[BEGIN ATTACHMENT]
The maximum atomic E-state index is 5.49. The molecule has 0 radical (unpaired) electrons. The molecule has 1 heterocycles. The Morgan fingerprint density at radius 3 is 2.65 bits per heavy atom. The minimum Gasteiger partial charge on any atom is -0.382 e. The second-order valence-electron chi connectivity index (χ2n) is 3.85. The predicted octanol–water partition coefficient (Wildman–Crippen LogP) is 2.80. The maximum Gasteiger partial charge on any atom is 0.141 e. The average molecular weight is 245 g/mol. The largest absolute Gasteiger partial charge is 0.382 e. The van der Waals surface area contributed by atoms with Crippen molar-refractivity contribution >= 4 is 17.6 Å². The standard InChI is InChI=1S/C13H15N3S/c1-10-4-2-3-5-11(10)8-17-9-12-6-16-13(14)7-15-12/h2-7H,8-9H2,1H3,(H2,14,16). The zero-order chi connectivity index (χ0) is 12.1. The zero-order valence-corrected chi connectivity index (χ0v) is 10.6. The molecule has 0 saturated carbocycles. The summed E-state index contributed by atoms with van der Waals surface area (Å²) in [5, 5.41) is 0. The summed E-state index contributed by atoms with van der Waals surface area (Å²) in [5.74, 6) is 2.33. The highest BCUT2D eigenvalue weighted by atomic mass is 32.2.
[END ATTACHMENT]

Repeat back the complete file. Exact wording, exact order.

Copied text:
The maximum atomic E-state index is 5.49. The molecule has 0 radical (unpaired) electrons. The molecule has 1 heterocycles. The Morgan fingerprint density at radius 3 is 2.65 bits per heavy atom. The minimum Gasteiger partial charge on any atom is -0.382 e. The second-order valence-electron chi connectivity index (χ2n) is 3.85. The predicted octanol–water partition coefficient (Wildman–Crippen LogP) is 2.80. The maximum Gasteiger partial charge on any atom is 0.141 e. The average molecular weight is 245 g/mol. The largest absolute Gasteiger partial charge is 0.382 e. The van der Waals surface area contributed by atoms with Crippen molar-refractivity contribution >= 4 is 17.6 Å². The standard InChI is InChI=1S/C13H15N3S/c1-10-4-2-3-5-11(10)8-17-9-12-6-16-13(14)7-15-12/h2-7H,8-9H2,1H3,(H2,14,16). The zero-order chi connectivity index (χ0) is 12.1. The zero-order valence-corrected chi connectivity index (χ0v) is 10.6. The molecule has 0 saturated carbocycles. The summed E-state index contributed by atoms with van der Waals surface area (Å²) in [5, 5.41) is 0. The summed E-state index contributed by atoms with van der Waals surface area (Å²) in [5.74, 6) is 2.33. The highest BCUT2D eigenvalue weighted by atomic mass is 32.2.